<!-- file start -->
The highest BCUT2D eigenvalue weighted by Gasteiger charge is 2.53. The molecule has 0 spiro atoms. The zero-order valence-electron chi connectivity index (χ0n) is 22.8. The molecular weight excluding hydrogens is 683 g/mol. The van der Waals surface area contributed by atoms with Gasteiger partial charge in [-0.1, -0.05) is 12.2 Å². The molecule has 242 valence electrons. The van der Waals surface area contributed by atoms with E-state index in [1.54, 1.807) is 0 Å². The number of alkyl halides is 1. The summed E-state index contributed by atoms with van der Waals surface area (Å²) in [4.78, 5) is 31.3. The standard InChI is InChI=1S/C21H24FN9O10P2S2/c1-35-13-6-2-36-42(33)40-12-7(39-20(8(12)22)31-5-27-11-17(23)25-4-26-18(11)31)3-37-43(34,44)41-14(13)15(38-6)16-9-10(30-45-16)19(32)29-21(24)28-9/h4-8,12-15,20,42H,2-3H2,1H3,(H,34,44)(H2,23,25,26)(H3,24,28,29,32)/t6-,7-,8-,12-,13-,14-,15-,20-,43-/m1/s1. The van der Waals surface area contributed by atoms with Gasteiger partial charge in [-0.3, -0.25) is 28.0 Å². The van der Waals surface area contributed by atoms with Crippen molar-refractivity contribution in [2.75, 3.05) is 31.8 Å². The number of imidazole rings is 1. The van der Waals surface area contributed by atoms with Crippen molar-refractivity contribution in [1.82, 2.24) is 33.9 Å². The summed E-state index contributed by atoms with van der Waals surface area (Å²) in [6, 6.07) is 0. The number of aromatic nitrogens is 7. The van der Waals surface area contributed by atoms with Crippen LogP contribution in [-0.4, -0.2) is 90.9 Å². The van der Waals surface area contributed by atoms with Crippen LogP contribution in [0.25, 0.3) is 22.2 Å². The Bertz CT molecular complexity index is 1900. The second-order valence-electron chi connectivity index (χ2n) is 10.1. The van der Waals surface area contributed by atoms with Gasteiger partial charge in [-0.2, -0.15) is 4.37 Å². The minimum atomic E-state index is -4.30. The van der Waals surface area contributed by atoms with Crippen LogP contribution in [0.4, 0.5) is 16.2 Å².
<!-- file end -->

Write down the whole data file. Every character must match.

The highest BCUT2D eigenvalue weighted by Gasteiger charge is 2.53. The molecule has 0 spiro atoms. The zero-order valence-electron chi connectivity index (χ0n) is 22.8. The molecular weight excluding hydrogens is 683 g/mol. The van der Waals surface area contributed by atoms with Gasteiger partial charge in [-0.1, -0.05) is 12.2 Å². The molecule has 242 valence electrons. The van der Waals surface area contributed by atoms with E-state index in [1.54, 1.807) is 0 Å². The number of alkyl halides is 1. The summed E-state index contributed by atoms with van der Waals surface area (Å²) in [4.78, 5) is 31.3. The standard InChI is InChI=1S/C21H24FN9O10P2S2/c1-35-13-6-2-36-42(33)40-12-7(39-20(8(12)22)31-5-27-11-17(23)25-4-26-18(11)31)3-37-43(34,44)41-14(13)15(38-6)16-9-10(30-45-16)19(32)29-21(24)28-9/h4-8,12-15,20,42H,2-3H2,1H3,(H,34,44)(H2,23,25,26)(H3,24,28,29,32)/t6-,7-,8-,12-,13-,14-,15-,20-,43-/m1/s1. The van der Waals surface area contributed by atoms with Gasteiger partial charge in [-0.3, -0.25) is 28.0 Å². The van der Waals surface area contributed by atoms with Crippen molar-refractivity contribution in [2.75, 3.05) is 31.8 Å². The number of imidazole rings is 1. The van der Waals surface area contributed by atoms with Crippen molar-refractivity contribution in [1.82, 2.24) is 33.9 Å². The summed E-state index contributed by atoms with van der Waals surface area (Å²) in [6, 6.07) is 0. The number of aromatic nitrogens is 7. The van der Waals surface area contributed by atoms with Crippen LogP contribution in [-0.4, -0.2) is 90.9 Å². The van der Waals surface area contributed by atoms with Crippen LogP contribution in [0.25, 0.3) is 22.2 Å². The Bertz CT molecular complexity index is 1900. The second-order valence-electron chi connectivity index (χ2n) is 10.1. The van der Waals surface area contributed by atoms with Gasteiger partial charge in [-0.2, -0.15) is 4.37 Å². The minimum atomic E-state index is -4.30. The van der Waals surface area contributed by atoms with Crippen LogP contribution in [0.4, 0.5) is 16.2 Å².